When the water comes to a boil, add the sprouts. You will notice that they almost immediately become a more vivid green, isn't that pretty? Let them boil for about a minute, then drain.
In a large bowl, toss the sprouts with 1T olive oil, and salt and pepper to taste. A little fresh garlic would also be very nice, here!
Spread sprouts on a baking sheet, put in oven.
Check after ten minutes, stir sprouts around on baking sheet so that they roast evenly.
Ten more minutes should do it, but if they don't look browned enough to you then by all means put them back in the oven! At this stage I would check every five minutes, and stir every time you pop them back in the oven.

So what is happening, here? First, you're parboiling the sprouts in the water. This cuts down on your roasting time, keeps the veg from drying out while they roast, and gives you that brilliant green color. The salt in the water brings out the flavor of the sprouts and helps maintain the green for the duration of the cooking process. Roasting the sprouts in the oil caramelizes the naturally occurring sugars and creates a wonderfully sweet nuance to the taste.

If you're not normally a fan of cruciferous veg anyway you may not like this, but you never know! I always thought I hated asparagus because my mother would boil it to limp and lifeless and then pour melted Velveeta all over the poor things. The first time I had it steamed I became a convert - then I had it grilled and it moved to the top of my List of Favorite Vegetables.

Yes I have one.

I make a lot of lists.

Don't judge m

Tuesday, February 9, 2010

No Longer Confused About Vodka, Infused

I have been a little trepidatious about alcohol and vinegar infusions. It seemed that it could not possibly be as simple as dropping stuff into liquid and then ignoring it for a few days. Apparently it is? Then why have I waited so long? The lesson here kids, is Carpe Diem (or something to that effect).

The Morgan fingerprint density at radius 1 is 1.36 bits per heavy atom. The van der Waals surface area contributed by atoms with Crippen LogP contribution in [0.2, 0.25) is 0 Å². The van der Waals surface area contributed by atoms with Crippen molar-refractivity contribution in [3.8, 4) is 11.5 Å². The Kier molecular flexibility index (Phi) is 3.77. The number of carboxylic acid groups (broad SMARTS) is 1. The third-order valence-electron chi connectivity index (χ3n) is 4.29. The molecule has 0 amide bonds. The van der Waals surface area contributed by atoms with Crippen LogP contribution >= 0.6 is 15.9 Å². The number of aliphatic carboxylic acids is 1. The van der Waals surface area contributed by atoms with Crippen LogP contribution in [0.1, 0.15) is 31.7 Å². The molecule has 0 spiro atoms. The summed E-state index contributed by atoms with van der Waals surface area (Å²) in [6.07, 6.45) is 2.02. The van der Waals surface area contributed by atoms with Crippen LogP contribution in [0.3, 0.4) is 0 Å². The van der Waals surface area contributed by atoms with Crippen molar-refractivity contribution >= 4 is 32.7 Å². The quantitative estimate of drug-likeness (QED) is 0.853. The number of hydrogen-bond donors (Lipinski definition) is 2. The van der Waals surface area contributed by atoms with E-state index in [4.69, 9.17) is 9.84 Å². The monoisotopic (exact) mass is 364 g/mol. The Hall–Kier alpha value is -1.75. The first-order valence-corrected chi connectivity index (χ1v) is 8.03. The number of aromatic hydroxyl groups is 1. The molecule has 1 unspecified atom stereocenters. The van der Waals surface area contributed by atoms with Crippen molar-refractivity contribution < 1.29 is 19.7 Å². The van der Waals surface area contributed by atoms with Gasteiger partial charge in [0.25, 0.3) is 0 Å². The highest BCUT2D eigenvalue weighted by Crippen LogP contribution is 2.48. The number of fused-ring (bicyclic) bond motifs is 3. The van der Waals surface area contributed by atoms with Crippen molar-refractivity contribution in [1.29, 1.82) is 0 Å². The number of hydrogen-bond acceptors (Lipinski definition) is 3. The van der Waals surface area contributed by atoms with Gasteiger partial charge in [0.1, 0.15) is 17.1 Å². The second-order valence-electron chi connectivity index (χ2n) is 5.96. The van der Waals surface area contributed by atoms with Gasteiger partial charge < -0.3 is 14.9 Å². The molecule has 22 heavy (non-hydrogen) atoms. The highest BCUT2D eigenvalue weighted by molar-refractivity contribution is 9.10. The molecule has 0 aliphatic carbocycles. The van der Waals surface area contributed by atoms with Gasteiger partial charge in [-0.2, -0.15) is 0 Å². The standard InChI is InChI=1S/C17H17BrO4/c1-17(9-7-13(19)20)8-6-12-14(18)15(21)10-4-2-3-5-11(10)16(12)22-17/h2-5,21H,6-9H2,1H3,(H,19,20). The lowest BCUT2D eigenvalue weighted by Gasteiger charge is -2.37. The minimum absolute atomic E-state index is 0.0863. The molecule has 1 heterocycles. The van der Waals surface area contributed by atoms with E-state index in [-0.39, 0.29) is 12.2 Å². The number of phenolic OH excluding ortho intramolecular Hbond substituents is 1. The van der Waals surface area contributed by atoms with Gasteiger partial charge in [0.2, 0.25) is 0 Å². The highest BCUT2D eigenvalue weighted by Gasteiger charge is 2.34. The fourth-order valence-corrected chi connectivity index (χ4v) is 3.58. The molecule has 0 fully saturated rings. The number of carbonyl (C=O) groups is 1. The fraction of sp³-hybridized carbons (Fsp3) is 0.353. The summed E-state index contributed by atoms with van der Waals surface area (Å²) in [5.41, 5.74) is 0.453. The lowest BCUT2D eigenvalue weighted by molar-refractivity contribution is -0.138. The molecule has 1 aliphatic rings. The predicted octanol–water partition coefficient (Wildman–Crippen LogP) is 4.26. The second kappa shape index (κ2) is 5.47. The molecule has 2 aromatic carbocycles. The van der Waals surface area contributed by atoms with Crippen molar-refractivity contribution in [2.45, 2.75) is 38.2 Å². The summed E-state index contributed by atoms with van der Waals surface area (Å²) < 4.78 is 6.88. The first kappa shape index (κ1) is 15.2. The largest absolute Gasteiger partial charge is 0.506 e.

In honor of Valentine's Day, our cocktail club theme is "Pink Drinks". I am currently infusing vodka with cherries to achieve the necessary blush. I have two set up: Cherry/Vanilla/Ginger and Cherry/Lime.

The next step is to create a cocktail. I don't care for very sweet drinks; I will partake of an occasional chocolatini and call it dessert, but I tend to go for simpler tastes like vodka tonics and dirty martinis. I am also fairly new to mixology. When learning to cook, you don't jump right from toast to rack of lamb - I'm not ready to attempt anything too complex. I've decided to make a Rickey* with the Cherry/Lime Vodka. I know that Rickeys are traditionally a summer drink, but I could use a little taste of summer right about now. I'm still deciding with what to blend the Cherry/Vanilla/Ginger. I kind of want to try it with cola, but that won't be pink.

In addition to the vodka, I am infusing white vinegar with garlic, rosemary, and lemon peel. I am trying to eat mostly salads for lunch, and I prefer oil and vinegar over most salad dressings. Infusing the vinegar and/or oil adds a nice punch of flavor. Zeke, my crystal skull, is working on it for me: